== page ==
For Well-Done Aficionados, Tuna Steak Should Be On Your Radar

We traditionally think of lobster and filet mignon as two peas in a surf and turf pod. However, tuna has quite a bit more in common with steak than the choice crustacean. Beef and tuna share a range of safe, acceptable, and beloved doneness levels — from raw tartare to a seared crust and blood-red center to completely cooked through. If you tend to lean toward the well-done side of the meat spectrum, it's worth exploring tuna steak.

There are a couple of reasons fans of well-done steak should consider tuna. For starters, it cooks considerably faster than steak and other cuts of meat, making for a quick stove-to-table meal. The time it takes to get to a cooked-through center of tuna steak is just fractions of the time it takes to eliminate the pink in a cut of beef. Let's face it. A well-done steak doesn't exactly melt in your mouth, but tuna will retain a bit of tenderness. Your fork can still cut through a well-done tuna steak. Also, much less jaw power is needed. Still, well-done will be on the drier side, so it will benefit from a quick marinade or sauce to counterbalance any moisture loss.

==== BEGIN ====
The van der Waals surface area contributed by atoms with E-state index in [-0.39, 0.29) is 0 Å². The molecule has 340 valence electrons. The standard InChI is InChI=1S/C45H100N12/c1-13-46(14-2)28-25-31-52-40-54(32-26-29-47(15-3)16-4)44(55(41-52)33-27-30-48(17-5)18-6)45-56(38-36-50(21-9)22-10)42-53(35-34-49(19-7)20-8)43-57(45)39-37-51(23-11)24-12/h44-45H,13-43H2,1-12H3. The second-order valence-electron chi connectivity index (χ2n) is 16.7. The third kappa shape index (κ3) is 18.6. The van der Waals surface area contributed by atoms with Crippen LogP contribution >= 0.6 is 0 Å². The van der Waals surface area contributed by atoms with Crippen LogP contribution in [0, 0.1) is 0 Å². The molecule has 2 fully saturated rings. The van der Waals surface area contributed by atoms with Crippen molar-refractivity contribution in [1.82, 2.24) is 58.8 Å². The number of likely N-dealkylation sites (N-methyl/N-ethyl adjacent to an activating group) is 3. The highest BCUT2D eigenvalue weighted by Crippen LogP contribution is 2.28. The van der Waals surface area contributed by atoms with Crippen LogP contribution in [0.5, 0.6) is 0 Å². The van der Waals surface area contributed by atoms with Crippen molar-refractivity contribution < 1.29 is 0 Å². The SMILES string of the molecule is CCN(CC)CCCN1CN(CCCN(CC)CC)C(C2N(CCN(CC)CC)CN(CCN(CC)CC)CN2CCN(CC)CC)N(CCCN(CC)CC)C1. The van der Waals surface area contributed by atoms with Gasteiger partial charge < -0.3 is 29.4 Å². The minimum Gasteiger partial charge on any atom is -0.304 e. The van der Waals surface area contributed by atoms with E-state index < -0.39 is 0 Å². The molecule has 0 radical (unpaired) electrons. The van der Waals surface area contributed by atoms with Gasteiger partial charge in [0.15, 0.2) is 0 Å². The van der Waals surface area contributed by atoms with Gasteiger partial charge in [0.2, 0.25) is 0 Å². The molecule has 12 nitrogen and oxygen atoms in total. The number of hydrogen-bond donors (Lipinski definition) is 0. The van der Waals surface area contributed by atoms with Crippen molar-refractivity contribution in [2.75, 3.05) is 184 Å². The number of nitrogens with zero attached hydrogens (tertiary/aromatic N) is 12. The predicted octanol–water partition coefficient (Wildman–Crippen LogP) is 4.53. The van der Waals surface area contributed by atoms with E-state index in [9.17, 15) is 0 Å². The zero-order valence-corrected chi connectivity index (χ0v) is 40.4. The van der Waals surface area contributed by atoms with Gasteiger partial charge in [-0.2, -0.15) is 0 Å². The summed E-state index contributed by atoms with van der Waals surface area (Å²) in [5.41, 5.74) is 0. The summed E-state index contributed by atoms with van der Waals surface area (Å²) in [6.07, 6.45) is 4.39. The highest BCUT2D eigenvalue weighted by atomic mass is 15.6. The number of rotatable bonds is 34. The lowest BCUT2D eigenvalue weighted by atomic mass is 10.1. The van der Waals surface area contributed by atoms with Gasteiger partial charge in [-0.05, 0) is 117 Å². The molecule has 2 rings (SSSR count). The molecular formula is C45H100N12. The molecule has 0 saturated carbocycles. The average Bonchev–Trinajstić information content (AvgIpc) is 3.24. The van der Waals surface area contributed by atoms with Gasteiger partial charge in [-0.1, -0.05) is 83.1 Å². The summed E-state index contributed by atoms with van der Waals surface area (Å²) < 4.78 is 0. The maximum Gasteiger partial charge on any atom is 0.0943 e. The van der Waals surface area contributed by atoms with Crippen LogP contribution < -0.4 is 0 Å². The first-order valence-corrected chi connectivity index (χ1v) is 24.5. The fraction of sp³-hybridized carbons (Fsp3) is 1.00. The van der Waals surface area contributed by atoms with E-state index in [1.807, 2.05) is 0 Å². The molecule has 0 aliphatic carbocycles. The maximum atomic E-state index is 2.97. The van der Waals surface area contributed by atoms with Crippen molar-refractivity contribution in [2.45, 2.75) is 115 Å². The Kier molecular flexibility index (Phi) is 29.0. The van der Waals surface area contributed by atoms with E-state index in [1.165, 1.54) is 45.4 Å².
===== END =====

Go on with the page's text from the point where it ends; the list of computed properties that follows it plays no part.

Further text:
How to cook tuna steak to well-done

Fish fillets are notoriously finicky to cook, but tuna steak is an exception. It's fairly easy to get right and almost impossible to mess up if your goal is well-done. Tuna steak can be baked in the oven, seared, grilled, poached, or air fried.

To sear tuna steak, brush the outside with oil, and then place in a skillet over medium-high heat. The amount of time to reach well-done will depend on the thickness of the steak, but it will take about 3-4 minutes per side to cook all the way through. To grill tuna steak, sear each side for 1 to 2 minutes over direct heat. Then, move the steak to indirect heat to continue cooking until it's well done.

Baking tuna steak well done will take about 15 minutes at 450 degrees Fahrenheit. Air frying tuna steaks will take roughly 6 to 7 minutes at 380 degrees Fahrenheit, flipping halfway through, to reach well-done. Poaching tuna steak in olive oil is an excellent way to add back moisture if you want it well done. Add about half an inch of oil to a saucepan. Warm it over medium-low heat and add the steak. Simmer the tuna for about 10 minutes, flipping halfway through.

Timing for all the above cooking methods will depend on the thickness and if the bone is in, but there is no harm in slicing in to check on the center and cooking it for a bit longer until it reaches your desired level of doneness.